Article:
Project Failures: London’s £1M Per-Month Millennium Dome
December 31st, 1999. There was an air of excitement as the world waited to cross over into the year 2000 and the third millennium.
People celebrated, whooped and frolicked in the party atmosphere. As the day wore on, the excitement grew. Bars begin to fill, restaurants were booked out and the streets became black with people.
A landmark day. One that will never be forgotten. But there’s one particular group whose New Year / New Millennium celebrations were about more than the ticking of a clock.
That group was the Millennium Dome project team.
Little was this team to know, their celebrations would be unfounded.
London’s Millennium Dome (or simply ‘The Dome’) was a project set up by John Major (then Prime Minister of England) under the Conservative government. It was to be opened on the 1st of January, 2000.
Initially, The Dome was to be a relatively small project – created to celebrate the incoming third millennium. It would showcase various attractions and exhibits open to the public for the duration of the year 2000.
In 1997, the project was greatly expanded in size upon the election to government of Tony Blair and his Labour comrades. The size, scope and funding of the project all dramatically increased.
The hype around the Millennium Dome grew. The English and London public began to expect a structural marvel full of wonderful exhibitions. A structure to be proud of; one that would attract and amaze; a building other cities could only dream of. And they had good reason to according to those behind the project.
Tony Blair declared the dome would be:
“a triumph of confidence over cynicism, boldness over blandness, excellence over mediocrity”
Surely this would be the apple of London’s eye for the millennial year? The jewel in the city’s crown? The attraction to trump all others?
Why it Failed
A colleague once told me that the key to life is managing people’s expectations. I don’t know if that’s the key to life, or even the key to this project, but expectation management would have certainly helped Mr. Blair and his politician pals.
There was such hype created around the development of the dome that wasn’t backed up by the project team. It was built up too much by the political figures backing it. It might have seemed like a fantastic idea, but it was ultimately a flop.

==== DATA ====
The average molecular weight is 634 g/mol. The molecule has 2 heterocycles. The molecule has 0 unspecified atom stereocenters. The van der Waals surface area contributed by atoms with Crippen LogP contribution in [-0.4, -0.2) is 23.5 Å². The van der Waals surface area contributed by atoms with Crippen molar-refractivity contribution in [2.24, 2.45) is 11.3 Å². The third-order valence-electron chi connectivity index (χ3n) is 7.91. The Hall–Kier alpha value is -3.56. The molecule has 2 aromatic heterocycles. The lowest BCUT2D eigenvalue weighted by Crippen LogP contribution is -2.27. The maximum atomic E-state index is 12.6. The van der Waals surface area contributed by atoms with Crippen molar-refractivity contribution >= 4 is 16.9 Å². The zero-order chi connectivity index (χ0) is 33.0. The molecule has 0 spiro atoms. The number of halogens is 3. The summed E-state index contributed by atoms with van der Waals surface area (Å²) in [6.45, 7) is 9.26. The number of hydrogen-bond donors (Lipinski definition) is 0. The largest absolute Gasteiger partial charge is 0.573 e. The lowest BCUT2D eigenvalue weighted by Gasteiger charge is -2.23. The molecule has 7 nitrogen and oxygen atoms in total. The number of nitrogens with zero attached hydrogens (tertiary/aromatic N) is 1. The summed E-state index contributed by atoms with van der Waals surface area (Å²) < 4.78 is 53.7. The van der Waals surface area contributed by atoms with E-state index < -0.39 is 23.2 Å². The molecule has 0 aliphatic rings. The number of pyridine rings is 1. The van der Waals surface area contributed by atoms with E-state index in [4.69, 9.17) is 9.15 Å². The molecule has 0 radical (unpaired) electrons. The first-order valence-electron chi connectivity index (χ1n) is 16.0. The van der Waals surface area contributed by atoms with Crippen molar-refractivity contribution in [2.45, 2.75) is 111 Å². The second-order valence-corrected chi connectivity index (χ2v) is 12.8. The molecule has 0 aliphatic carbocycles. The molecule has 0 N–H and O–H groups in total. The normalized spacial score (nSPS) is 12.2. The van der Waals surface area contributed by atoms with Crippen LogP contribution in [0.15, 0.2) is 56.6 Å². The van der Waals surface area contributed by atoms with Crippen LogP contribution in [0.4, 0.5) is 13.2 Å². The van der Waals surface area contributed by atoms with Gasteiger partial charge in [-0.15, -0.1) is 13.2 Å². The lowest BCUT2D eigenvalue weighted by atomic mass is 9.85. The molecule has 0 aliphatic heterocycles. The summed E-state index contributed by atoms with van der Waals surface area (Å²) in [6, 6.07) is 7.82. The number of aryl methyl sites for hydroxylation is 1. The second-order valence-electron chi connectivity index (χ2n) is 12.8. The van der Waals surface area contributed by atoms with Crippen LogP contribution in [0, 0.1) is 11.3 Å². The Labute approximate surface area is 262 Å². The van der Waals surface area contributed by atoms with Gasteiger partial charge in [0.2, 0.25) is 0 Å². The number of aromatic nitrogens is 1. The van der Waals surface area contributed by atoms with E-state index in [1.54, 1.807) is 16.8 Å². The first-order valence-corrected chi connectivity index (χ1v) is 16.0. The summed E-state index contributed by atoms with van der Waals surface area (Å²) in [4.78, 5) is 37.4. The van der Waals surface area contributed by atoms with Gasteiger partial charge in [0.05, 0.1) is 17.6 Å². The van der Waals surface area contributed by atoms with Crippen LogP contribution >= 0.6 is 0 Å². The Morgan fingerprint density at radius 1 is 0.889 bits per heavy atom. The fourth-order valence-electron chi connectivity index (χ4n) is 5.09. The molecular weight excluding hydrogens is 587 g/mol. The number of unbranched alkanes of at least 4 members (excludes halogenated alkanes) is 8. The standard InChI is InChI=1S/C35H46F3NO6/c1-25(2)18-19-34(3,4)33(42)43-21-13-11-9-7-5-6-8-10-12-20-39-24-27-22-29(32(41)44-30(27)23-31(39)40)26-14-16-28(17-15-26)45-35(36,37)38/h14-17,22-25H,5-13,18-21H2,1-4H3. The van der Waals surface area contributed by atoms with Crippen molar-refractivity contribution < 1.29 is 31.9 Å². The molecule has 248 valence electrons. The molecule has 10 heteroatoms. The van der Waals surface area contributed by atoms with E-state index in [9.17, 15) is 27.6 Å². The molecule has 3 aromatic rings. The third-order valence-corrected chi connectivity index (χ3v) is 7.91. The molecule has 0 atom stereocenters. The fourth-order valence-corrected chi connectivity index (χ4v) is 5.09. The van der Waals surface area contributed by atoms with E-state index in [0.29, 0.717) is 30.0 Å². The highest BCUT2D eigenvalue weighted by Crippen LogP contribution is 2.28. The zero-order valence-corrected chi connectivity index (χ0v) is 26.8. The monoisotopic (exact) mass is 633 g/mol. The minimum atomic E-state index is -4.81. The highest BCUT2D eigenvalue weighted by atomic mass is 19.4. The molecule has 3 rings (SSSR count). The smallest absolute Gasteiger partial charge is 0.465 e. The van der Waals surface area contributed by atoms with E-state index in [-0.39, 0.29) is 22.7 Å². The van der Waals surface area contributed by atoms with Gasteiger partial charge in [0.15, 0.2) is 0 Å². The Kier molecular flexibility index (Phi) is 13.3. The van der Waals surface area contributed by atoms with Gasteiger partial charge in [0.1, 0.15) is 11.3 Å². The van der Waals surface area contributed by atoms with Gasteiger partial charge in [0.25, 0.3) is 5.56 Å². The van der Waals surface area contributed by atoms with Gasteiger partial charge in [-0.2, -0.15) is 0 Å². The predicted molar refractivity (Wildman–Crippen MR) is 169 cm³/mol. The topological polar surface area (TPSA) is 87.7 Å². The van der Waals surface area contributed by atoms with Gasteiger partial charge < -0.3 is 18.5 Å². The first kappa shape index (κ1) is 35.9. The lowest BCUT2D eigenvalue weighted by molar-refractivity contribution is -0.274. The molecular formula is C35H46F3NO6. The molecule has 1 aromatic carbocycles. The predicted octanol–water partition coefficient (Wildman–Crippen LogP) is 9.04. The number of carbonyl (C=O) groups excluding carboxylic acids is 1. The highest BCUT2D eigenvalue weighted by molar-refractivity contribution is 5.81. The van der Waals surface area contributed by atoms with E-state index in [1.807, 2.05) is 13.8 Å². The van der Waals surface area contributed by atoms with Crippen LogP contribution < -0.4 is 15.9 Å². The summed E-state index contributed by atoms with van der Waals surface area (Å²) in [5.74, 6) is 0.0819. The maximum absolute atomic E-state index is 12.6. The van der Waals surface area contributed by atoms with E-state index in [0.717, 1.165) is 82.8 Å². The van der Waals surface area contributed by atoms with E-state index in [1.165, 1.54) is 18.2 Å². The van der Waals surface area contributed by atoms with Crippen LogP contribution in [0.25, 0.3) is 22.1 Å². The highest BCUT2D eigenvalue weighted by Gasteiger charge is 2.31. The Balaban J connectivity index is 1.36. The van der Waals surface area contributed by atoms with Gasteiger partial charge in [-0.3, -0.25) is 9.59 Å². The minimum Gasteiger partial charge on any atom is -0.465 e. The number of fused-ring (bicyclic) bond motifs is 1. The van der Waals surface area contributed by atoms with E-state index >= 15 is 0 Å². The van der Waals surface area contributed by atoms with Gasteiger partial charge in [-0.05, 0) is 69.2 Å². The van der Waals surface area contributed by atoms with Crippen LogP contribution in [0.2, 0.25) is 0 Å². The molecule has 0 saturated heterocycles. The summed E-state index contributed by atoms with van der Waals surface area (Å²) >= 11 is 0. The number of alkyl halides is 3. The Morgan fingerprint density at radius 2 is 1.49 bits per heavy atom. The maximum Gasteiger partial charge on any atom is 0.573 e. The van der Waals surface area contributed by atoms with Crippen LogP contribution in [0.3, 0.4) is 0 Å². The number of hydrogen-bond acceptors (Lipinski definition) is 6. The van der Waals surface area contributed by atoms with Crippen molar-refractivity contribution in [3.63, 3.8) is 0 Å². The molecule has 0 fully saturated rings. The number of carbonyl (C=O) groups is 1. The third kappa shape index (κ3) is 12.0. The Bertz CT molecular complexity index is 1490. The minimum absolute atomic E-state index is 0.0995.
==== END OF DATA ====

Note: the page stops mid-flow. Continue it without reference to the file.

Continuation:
The reason for this was the project plan was poor. Hard questions such as what was to happen after the year 2000 were not answered before the go-ahead was given. Initially, it was thought one of the city’s many professional soccer teams would take it over and turn it into their home ground. This idea, unfortunately, fell through.
The year 2000 came and went. The Millennium Dome project team had constructed a towering white superstructure that, come January 1st, 2001, had no purpose. An empty structure on the banks of the river Thames. A waste of space, materials and the British people’s money.
Not only had the dome no purpose, it had astronomical maintenance costs. For every second the dome went unused it cost the British tax-payer just under 39 pence. Doesn’t sound too bad? Well, it is.
That 39p a second translates into 1 million British pounds every month. A little under 1.5 million US dollars.
1 million pounds a month to maintain a building that didn’t live up to expectation. 1 million pounds that didn’t create anywhere near the amount of tourism or revenue expected. 1 million pounds that was taken from the British tax-payer. And ultimately, 1 million pounds that could have easily helped those less fortunate scattered all around Britain.
The dome was out of use for a grand total of 12 months. 12 million pounds cost in total. Enough to feed over 3,000 people for a full year. And feed them well.
3 words: long-term planning.
The Millennium Dome project team had a short-sighted project plan. One which didn’t take into account the aftermath of the project. Hard questions such as “what will we do with this humongous building after the year 2000?” should have been answered before the project was initiated.
This lack of project planning ultimately caused the failure of the Dome. There were no structures put in place to ensure the building was put to good use come January 1st, 2001. No contracts signed. No contingency plans put in place. It was all up in the air – a complete lack of professionalism.
This project eventually met a happy end. The structure is now home to the O2, London. A theatre which hosts many events such as concerts and sporting occasions. Finally being put to good use.